There are others out there with much more scientific knowledge then I have on the subject. What I have is practical real world experience and this is what I have learned from shooting very long bullets to high velocity in fast twist barrels. Here are a few things I have learned:
The bullet is not unstable when it leaves the barrel, BUT, what is happening is that as the bullet is in the barrel, it is forced to rotate around the axis of the bore. When the bullet exits the bore, the bullet then will try to spin around its center of gravit. This is seldom exactly the same point as the axial center of the bore. AS such, there is some "wobble" if you will in the bullet.
This happens until the bullet settles down or "goes to sleep" and spins true around its center of gravity. Think of it like a childs toy top. When you first release it it will have some wobble and it will also move around a bit on the ground, then it stabilizes and spins much more even and true. Same thing happens with the bullet.
here are some general things I have found to be true:
1. The longer the bullet, the more range it takes for the bullet to fight off the effects of the rifling and spin true around its own center of gravity.
2. The faster the twist, often the more you will see this.
3. The higher the velocity, often the more you will see this.
If you take a conventional bullet, it also does this but the relatively low weight of the bullet and its relatively short length do not show this as far down range
For example, a 50 BMG will often take 250 to 300 yards for the bullet to completely go to sleep and spin true. My 7mm AM for instance will be very similiar to this shooting a 200 gr ULD RBBT as will the 338s based on the 408 CT case.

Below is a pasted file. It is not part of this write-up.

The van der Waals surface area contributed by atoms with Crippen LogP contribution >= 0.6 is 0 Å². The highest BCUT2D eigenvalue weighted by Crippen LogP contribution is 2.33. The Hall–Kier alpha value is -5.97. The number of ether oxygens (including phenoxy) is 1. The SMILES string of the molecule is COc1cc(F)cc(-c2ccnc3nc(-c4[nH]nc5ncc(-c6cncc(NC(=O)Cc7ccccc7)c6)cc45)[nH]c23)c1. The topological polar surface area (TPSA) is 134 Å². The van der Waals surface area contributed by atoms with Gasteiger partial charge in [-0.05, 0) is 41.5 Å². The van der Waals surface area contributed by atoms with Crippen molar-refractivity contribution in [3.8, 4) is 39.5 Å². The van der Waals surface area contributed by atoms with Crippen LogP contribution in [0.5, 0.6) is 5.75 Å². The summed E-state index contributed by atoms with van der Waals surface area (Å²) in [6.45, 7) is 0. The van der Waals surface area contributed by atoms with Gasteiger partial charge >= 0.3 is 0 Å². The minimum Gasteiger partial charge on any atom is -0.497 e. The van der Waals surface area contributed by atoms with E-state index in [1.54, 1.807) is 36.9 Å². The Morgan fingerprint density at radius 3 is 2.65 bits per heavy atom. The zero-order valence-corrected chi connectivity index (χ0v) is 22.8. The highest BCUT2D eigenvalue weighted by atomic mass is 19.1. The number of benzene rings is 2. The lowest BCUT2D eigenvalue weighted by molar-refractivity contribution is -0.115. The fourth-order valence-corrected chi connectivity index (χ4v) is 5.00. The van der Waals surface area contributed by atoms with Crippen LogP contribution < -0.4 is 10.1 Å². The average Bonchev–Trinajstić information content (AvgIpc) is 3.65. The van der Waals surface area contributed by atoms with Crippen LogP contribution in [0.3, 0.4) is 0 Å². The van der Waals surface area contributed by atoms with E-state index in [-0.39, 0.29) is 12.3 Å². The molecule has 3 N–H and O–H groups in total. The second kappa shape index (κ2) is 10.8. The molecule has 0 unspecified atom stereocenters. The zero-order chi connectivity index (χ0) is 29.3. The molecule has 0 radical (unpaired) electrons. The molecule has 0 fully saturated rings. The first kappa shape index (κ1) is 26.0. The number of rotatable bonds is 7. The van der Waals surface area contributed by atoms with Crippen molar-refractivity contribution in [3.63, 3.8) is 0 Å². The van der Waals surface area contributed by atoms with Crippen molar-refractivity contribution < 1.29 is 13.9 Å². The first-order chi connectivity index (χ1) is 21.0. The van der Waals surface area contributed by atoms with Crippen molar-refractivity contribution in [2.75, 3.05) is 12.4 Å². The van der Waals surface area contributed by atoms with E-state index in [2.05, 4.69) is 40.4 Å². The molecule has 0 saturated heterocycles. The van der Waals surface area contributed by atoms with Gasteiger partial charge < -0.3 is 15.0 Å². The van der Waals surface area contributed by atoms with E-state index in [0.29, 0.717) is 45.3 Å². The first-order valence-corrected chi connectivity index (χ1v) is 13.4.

In most cases, with conventional chamberings, this range is more like 100 to 150 yards. In most varmint chamberings with low bullet weight, its generally well under 100 fps.
So how do you know?????
Well, the best way is simply to measure groups at various ranges. If the rifle is accurate and the load is a good consistant load, its relatively easy to do. For example, many of my personal heavy rifles will shoot 1/2 moa at 100 yards. At 300 yards, the group size will often be 1/3 moa. At 500 yards, its not uncommon to see 1/4 moa. That this tells me is that once you get past 300 yards or so, the bullets are generally shooting nearly the same or smaller moa group levels out to very long range.
It is not uncommon at all to see this type of rifle shooting very long, very heavy bullets at high velocity out of a fast twist barrel to see a load that shoots 3/4 moa at 100 yards that can shoot 1/2 moa or even less at 500 yards.
Most believe that once a bullet is sent on its path in flight, the groups it forms will be conal in shape. That is generally not the case with a heavy, long bullet.
Now this is really a simplistic way to look at it but it happens time and again. It has nothing to do with stability really, its just the bullet trying to fight off the forces impossed by the rifling and fly true and spin around its own center of gravity.
Again, I am sure many will read this and say the terminology is wrong and I am sure it is but I believe the ideas are sound from what I have seen testing many rifles with this type of bullet.
With conventional weight and velocity bullets, it will be much harder to see if possible at all.